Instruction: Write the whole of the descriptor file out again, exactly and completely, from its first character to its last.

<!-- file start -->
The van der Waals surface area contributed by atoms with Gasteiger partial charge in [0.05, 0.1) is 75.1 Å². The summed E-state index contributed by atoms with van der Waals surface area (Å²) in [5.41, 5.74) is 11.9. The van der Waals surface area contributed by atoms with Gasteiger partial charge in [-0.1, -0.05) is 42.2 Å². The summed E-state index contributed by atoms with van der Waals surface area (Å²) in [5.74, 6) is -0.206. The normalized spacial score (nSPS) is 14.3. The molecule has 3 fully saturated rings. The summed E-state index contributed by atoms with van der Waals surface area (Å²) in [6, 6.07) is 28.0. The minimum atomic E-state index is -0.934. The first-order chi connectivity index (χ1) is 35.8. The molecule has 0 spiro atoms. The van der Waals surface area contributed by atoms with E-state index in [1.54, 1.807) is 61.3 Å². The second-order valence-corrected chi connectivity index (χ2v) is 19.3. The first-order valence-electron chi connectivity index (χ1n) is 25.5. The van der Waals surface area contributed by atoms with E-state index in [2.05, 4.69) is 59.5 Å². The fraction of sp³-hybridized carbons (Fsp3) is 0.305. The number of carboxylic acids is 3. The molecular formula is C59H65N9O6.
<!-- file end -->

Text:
The van der Waals surface area contributed by atoms with Gasteiger partial charge in [0.05, 0.1) is 75.1 Å². The summed E-state index contributed by atoms with van der Waals surface area (Å²) in [5.41, 5.74) is 11.9. The van der Waals surface area contributed by atoms with Gasteiger partial charge in [-0.1, -0.05) is 42.2 Å². The summed E-state index contributed by atoms with van der Waals surface area (Å²) in [5.74, 6) is -0.206. The normalized spacial score (nSPS) is 14.3. The molecule has 3 fully saturated rings. The summed E-state index contributed by atoms with van der Waals surface area (Å²) in [6, 6.07) is 28.0. The minimum atomic E-state index is -0.934. The first-order chi connectivity index (χ1) is 35.8. The molecule has 0 spiro atoms. The van der Waals surface area contributed by atoms with E-state index in [1.54, 1.807) is 61.3 Å². The second-order valence-corrected chi connectivity index (χ2v) is 19.3. The first-order valence-electron chi connectivity index (χ1n) is 25.5. The van der Waals surface area contributed by atoms with E-state index in [2.05, 4.69) is 59.5 Å². The fraction of sp³-hybridized carbons (Fsp3) is 0.305. The number of carboxylic acids is 3. The molecular formula is C59H65N9O6.